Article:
21 June 2011

They lathe bats, don't they?: Making Bats for Orioles

We here at Camden Depot enjoy looking at baseball in ways that we think are often overlooked.  Sometimes this includes interviews.  In the past we have interviewed a fellow evaluator of talent in A ball, a writer of Japanese baseball, the author of a book on baseball statistics, an agent that represented several Orioles players, a blogger of Cuban baseball, and a film maker who is putting together a documentary on baseball in the Dominican which featured Miguel Sano.  I typically do not go out of my way to grab interviews, but when something interesting falls into my lap . . . it makes sense to me.  

A month or so ago, I was talking to one of my readers about the utility of the way I was evaluating college hitters.  In the midst of that conversation, he mentioned that one of his ex-teammates on Purdue's baseball team had recently started up a baseball bat wood working operation, DS Wood Bats (twitter).  To make it more relevant to the Baltimore Orioles, this outfit supplies several players in the organization with bats.  I contacted one of the founders, Allan Donato, and will share his answers about how he started his business and bat making in general.

Jon Shepherd: What led you to becoming a professional bat maker?  What is the proper name for someone who makes bats?

Allan Donato: I grew up in Harrisburg, PA where I didn't necessarily focus on baseball primarily, but always had a huge love for the game.  I was an all-state baseball player in high school and ended up taking a scholarship to play collegiately at Purdue University. I played for a bit after college in the Frontier League (Independent) before being approached with the idea to begin this business by my business partner, Richie Schwartz.  Rich played collegiately at Lebanon Valley College and was working in politics at the time and had decided he wanted to continue to be in baseball.  He had a true passion for hitting and loved bats.  He had some woodworking experience and sold me on the fact that he could make bats.  We bought a lathe that week and the rest is history.  It took a great deal of research, trial and error, and effort to get this point.  We have come a long way. 

JS: Interesting.  By the way, what is the proper term for someone who makes bats?  I'd hate to get this wrong.

AD: I have no idea what the proper term would be for a people who make bats, but I truly believe it is an art.  Most people don't understand the craftsmanship that goes into producing a bat for someone.  When people come visit our shop and watch us they really appreciate it afterwards.

JS: I have noticed that several players in the Orioles organization use bats you make.  How have you been able to take a small business and rapidly make such gains in the market?

AD: It took a few things to really take our small business and make us grow this rapidly.  First, the product itself has been amazing.  We are extremely confident in the wood and the craftsmanship, and truly believe we make the best bats on the market.  Not only the product, but it takes being approved for use in the major and minor leagues and also the relationships we have developed.  Once we became approved, myself and our VP of Operations, Jared Smith, traveled down to spring training and went camp to camp to develop the relationships we have established today.  Finally, it also takes flat out luck.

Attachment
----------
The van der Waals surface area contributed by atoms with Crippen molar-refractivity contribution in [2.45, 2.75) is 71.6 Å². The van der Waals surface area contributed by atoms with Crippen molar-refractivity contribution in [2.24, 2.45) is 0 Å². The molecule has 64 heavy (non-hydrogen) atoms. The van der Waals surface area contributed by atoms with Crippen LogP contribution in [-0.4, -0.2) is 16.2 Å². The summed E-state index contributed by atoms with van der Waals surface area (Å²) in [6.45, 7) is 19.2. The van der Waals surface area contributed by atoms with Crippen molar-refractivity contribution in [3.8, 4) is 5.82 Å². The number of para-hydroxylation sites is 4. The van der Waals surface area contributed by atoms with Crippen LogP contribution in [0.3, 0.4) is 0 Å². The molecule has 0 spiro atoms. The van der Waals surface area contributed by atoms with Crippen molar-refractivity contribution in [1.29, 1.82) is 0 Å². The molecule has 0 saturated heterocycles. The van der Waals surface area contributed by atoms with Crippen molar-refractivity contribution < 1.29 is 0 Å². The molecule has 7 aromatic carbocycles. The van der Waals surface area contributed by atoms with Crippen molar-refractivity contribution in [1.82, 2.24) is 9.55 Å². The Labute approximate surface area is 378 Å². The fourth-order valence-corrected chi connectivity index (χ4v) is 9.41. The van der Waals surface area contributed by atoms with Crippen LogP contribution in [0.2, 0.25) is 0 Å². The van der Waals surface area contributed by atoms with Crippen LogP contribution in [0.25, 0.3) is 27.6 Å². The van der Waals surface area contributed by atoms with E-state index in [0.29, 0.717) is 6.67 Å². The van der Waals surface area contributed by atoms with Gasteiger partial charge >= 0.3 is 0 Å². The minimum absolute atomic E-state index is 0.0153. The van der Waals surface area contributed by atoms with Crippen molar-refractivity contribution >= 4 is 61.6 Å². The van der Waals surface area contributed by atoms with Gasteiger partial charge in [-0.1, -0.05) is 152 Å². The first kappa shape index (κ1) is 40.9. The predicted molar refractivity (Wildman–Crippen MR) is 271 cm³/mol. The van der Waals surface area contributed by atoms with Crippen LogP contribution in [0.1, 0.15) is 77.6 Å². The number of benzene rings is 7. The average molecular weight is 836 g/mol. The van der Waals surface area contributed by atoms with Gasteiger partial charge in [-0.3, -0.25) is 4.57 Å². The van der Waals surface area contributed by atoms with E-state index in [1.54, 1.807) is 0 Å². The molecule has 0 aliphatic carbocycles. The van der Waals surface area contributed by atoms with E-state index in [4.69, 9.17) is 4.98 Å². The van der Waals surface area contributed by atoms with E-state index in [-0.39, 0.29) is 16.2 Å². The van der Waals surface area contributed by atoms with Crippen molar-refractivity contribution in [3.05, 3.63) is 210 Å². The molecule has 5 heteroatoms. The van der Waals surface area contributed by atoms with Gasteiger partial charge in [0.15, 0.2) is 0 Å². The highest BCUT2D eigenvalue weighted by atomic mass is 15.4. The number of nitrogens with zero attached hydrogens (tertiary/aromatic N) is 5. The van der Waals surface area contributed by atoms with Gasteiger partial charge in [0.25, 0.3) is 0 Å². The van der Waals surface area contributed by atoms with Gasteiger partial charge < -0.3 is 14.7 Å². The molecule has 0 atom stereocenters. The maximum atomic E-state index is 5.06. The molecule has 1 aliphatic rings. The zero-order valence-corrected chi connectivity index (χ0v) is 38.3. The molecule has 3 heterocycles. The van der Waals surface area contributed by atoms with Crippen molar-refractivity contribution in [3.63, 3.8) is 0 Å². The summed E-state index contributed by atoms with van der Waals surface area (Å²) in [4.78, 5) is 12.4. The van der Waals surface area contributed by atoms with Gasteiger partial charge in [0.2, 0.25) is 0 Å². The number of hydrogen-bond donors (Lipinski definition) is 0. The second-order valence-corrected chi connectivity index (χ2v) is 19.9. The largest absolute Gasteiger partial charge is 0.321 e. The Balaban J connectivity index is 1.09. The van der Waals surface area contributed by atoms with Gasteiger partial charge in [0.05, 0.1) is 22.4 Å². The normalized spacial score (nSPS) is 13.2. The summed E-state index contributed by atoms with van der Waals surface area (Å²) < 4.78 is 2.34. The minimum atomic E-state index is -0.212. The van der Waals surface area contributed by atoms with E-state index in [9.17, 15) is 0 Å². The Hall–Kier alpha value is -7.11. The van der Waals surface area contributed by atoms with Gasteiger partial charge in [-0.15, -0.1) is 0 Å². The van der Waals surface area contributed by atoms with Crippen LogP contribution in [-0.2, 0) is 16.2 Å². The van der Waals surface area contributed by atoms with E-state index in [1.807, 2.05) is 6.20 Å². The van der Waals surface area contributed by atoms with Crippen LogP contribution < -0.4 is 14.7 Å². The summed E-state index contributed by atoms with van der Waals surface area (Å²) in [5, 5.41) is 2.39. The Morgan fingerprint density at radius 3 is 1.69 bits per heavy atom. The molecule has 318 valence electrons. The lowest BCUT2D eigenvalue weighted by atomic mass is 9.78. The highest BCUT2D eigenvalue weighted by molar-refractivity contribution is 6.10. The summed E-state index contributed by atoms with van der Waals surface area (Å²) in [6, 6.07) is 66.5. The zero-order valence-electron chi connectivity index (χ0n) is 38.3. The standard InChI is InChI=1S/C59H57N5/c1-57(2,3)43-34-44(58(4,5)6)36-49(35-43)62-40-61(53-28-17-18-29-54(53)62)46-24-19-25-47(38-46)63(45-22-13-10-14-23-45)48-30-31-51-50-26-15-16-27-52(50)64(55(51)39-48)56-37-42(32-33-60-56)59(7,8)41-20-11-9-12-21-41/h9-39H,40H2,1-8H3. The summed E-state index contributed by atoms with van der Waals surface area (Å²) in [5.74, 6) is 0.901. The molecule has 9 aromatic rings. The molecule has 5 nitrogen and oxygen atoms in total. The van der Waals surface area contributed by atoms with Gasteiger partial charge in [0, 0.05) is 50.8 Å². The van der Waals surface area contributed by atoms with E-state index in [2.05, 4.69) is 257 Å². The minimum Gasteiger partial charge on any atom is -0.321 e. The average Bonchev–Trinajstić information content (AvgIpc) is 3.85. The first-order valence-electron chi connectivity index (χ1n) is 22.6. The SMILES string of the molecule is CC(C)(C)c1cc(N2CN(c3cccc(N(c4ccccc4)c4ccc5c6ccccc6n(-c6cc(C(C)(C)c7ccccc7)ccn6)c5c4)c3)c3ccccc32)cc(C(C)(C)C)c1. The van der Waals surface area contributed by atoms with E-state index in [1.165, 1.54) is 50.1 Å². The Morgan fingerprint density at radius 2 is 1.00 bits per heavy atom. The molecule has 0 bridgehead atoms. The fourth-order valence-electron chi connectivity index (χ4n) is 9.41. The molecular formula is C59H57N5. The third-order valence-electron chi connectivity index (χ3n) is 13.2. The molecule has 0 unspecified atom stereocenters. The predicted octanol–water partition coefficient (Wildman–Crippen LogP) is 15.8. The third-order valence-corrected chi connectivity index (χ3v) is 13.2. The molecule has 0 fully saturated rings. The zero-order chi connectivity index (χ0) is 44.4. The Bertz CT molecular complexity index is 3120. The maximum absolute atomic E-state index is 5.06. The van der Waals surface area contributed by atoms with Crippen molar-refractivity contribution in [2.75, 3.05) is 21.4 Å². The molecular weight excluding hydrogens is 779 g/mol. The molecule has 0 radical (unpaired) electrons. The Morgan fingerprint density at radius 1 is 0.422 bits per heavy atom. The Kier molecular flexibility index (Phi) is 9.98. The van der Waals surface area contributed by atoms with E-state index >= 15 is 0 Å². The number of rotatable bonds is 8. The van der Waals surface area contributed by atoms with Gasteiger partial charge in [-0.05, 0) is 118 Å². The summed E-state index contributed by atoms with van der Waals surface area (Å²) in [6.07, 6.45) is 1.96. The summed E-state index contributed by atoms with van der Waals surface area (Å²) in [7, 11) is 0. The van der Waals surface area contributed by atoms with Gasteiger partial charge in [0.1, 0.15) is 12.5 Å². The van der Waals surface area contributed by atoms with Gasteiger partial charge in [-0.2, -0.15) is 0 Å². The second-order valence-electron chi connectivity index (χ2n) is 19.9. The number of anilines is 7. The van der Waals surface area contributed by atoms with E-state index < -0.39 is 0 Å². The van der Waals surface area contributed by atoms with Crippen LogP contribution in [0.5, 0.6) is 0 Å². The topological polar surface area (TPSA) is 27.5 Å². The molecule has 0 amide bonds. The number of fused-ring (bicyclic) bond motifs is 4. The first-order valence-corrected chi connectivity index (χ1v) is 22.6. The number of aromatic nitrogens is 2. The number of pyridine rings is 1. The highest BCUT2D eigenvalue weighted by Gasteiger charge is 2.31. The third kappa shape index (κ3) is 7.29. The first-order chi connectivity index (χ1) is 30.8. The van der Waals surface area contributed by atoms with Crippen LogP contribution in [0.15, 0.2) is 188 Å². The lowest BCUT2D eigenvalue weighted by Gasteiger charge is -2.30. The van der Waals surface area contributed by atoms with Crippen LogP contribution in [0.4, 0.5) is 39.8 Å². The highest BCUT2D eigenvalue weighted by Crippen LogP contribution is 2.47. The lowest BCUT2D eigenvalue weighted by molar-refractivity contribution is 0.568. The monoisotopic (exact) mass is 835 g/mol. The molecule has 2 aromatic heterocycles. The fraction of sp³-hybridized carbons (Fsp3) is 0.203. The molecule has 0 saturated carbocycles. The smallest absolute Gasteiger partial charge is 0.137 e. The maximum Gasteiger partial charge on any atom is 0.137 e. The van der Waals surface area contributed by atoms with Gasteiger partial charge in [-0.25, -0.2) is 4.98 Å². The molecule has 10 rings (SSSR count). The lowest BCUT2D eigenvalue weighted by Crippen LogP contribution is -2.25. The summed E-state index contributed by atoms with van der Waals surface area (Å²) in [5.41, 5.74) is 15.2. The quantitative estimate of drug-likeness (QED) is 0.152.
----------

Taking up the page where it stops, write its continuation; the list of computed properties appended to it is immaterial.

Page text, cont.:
We got in touch with Nick Markakis through luck.  Billy Rowell, one of our clients on the Bowie Baysox, ordered bats a few days before Bowie was in Harrisburg to play the Senators.  When Richie delivered the bats, he brought a few extras and happened to run into Jeff Fiorentino who tried our bats and loved them.  Jeff raved about our product, ordered from us, and then offered to contact his close friend Nick for us.  Once we got bats to Nick, he was very happy with them also and has continued to work with us to this day.  So as you can see, it definitely takes a great deal of skill and hard work, but it takes some luck also.

JS: Which players in the Orioles organization use your bats? 

AD: We have bats in the hands of Nick Markakis, Jake Fox, Brandon Snyder, Robert Andino, Billy Rowell, Joe Mahoney, as well as a few others.  I also have several other minor league players who have reached out to me to try our product as they have seen it at several levels.
JS: What are the future plans for DS Wood Bats?
AD: Our plans for the future have changed quite a bit over the past year because of how quickly we have grown.  Right now I would say our plans for the future are to continue to build the clientele in the major and minor leagues through showing the great quality of our product and ability to give the client exactly what they are looking for.  I think in turn, we will expand our amateur market drastically by showing the drastic rise in popularity of our product in the pro market.  Again, we have grown so much so quickly, that our plans can change quickly, but ultimately we definitely want to make sure we entrench ourselves in the pro market.
In part II (which will be posted on Thursday), Allan and I discuss focus more on how bats are made.  This will include some information on what players ask for when ordering a bat and even a little bit on issues with bats breaking into splinters.